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Writing a Literature Review

This guide will help you get started on your literature review by providing basic information on what a review is, how to write it and where to do the research.

Finding Articles in Research Databases

You will often need to look at databases across multiple disciplines in order to be thorough with your literature search. Examples:

Topic Database Subjects
social media and loneliness psychology, computer science
menopause in various cultural contexts health sciences, anthropology, sociology

Finding Articles in Google Scholar

Tip: If you already have a Google account, you can set up your browser to automatically look for articles available through our library:

  • Make sure you are logged in to your Google account.
  • Click on "Settings"
  • Click on "Library Links"
  • Enter "University of Fraser Valley"
  • Click Save

Finding Books

Some useful strategies for successfully finding books in the UFV library:

  1. Start with a simple search of one or two keywords; once you find a book that looks relevant:
    • click on the Title;
    • look at the subject terms used to describe the book; in the Classic Catalogue, these are found on the Catalog Record tab. Subject terms can be used to search for more books and other materials on the same topic (try searching for these terms as a subject).
    • Subject terms in library catalogue
  2. Look for call numbers in your search results that repeat - these can lead you to good areas to browse for books on the shelves; you might find hidden gems by examining the tables of contents or indexes.

Finding Existing Literature Reviews

Existing literature reviews may already be available for your topic. Here are some of the databases that allow you to search for literature reviews:

Here is an example searching for the topic "The use of social media such as Facebook and Twitter in post-secondary education settings." Because most literature reviews use the phrases "literature review" or "review of the literature" in the title, you can simply enter these as keywords in your search:

Some databases, such as ERIC have "literature review" as a subject descriptor. Using this descriptor will allow you to retrieve results that only contain literature reviews:

And other databases provide search limiters to help you narrow your search. In this example in PsycINFO, you can specify "Literature Reviews" in the Methodology Limiter (below the search boxes):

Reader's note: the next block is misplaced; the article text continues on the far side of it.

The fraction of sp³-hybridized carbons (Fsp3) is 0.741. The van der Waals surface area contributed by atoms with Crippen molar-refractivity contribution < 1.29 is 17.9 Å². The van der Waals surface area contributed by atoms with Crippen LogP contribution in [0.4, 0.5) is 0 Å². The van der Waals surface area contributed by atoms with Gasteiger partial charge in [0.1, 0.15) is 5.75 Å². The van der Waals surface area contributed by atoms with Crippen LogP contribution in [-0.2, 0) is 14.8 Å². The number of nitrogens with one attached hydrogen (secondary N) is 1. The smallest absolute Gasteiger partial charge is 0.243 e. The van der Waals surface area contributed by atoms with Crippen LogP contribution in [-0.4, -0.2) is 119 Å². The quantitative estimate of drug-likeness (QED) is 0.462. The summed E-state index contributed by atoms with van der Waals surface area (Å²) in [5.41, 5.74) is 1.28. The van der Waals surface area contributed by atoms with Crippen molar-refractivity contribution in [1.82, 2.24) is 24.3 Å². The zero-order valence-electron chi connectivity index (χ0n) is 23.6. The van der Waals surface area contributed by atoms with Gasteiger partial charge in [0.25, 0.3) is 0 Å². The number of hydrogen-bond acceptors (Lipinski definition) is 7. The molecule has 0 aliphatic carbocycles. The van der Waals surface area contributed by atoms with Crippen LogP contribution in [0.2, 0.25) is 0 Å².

Following Citation Trails

Following citation trails will help you find more resources for a particular topic of discussion. It will also allow you to situate a particular work in its greater academic context, and understand how the discussion around it has progressed. By tracking the citation forward (identifying who has cited the article), you can see how previous scholars have responded to the work, including confirmation of research findings, disagreements, corrections, criticisms and further discussions. This, in turn, will help you identify current trends in the research community and other areas for further exploration.

Google Scholar, along with many of the library's research databases (e.g., ERIC, ScienceDirect, and SpringerLink), allows for tracking citations forward. Look for the links "Cited by" (ERIC, Wiley Online Library, and Google Scholar), "Citations" (SpringerLink), "Citing Articles" (ScienceDirect), and "Cited Reference Search" (Web of Science).

Example: Google Scholar

Example: Web of Science

  1. Use the Basic Search drop-down menu to select "Cited Reference Search."
  2. To find a specific article, enter article title and author name (last name first, followed by the author’s initials).

In this example, only one result is retrieved since the exact title was entered. Under "Citation Network" on the right, click on "# Times Cited" for a list of works that reference the article in question. You can also click on "View Citation Map."

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